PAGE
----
3 months, 3 weeks ago From a state issued press release
Recommended rate has dropped 13.3 percent
Illinois announced that the National Council on Compensation Insurance (NCCI) has filed a request for an overall reduction of 4.5 percent in workers' compensation rates from the Illinois Department of Insurance (DOI).
Since the 2011 Workers’ Compensation Reform law championed by Governor Quinn, the department estimates that overall savings have reached $315 million for the Illinois Workers’ Compensation system. With the implementation of the proposed rate reduction, the advisory rate level will have dropped 13.3 percent below the advisory rate level prior to the changes sought and enacted by the governor.
Today's announcement is part of Governor Quinn's commitment to strengthen Illinois’ business climate and drive more economic growth while ensuring that all workers are protected, treated fairly and receive the compensation they deserve.
“When I came into office, Illinois had one of the most burdensome workers’ compensation systems in the country,” Governor Quinn said. “We turned that statistic around and delivered real reform that is saving hundreds of millions of dollars for our businesses and keeping the system honest to our workers. This rate review will ensure the state has a responsible advisory rate that supports business growth and protects workers.”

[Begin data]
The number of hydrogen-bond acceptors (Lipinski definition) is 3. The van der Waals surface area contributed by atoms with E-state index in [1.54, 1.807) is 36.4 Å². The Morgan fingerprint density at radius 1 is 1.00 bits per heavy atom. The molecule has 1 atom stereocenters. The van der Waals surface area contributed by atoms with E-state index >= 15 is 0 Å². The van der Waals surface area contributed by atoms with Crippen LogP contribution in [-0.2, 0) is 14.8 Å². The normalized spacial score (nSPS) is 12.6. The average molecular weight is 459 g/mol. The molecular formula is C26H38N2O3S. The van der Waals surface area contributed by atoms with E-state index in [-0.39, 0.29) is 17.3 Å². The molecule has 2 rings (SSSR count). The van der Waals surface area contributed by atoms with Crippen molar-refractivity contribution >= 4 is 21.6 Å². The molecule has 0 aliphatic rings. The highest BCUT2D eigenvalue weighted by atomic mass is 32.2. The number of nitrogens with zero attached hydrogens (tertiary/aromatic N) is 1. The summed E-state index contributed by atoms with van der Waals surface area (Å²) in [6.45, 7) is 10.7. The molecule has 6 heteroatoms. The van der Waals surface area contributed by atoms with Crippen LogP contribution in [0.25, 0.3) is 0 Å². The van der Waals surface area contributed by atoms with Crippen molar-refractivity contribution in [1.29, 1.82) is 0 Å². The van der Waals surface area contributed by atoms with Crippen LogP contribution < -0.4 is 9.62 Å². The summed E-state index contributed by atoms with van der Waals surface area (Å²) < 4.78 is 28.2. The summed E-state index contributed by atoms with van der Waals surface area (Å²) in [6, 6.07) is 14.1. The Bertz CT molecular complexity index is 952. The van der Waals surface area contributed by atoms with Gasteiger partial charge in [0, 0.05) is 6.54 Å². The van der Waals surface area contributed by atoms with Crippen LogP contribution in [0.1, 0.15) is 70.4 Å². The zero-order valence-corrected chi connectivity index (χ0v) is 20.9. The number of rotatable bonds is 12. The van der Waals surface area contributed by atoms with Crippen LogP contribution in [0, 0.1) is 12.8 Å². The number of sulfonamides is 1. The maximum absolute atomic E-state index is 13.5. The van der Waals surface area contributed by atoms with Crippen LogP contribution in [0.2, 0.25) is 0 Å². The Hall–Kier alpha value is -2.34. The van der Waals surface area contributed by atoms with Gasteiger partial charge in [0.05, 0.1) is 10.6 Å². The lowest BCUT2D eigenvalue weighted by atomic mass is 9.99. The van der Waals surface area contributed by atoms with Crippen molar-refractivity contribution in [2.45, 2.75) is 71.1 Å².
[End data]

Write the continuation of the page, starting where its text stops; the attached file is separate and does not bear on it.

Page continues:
Officials estimate the latest proposed reduction in workers’ compensation advisory and loss cost rates could result in overall reduction in premiums of up to $110 million. This estimate is based on the credit rating organization A.M. Best’s calculations as they reviewed 2011 premiums. Individual rates for businesses may vary based on claims experience, payroll, and other factors.
With the implementation of the proposed rate reduction, the advisory rate level will have dropped 13.3 percent below the advisory rate level prior to the 2011 Workers’ Compensation Reform Legislation. The overall premium impact based on the advisory rates is approximately $315 million. Individual companies may reflect different rate changes.
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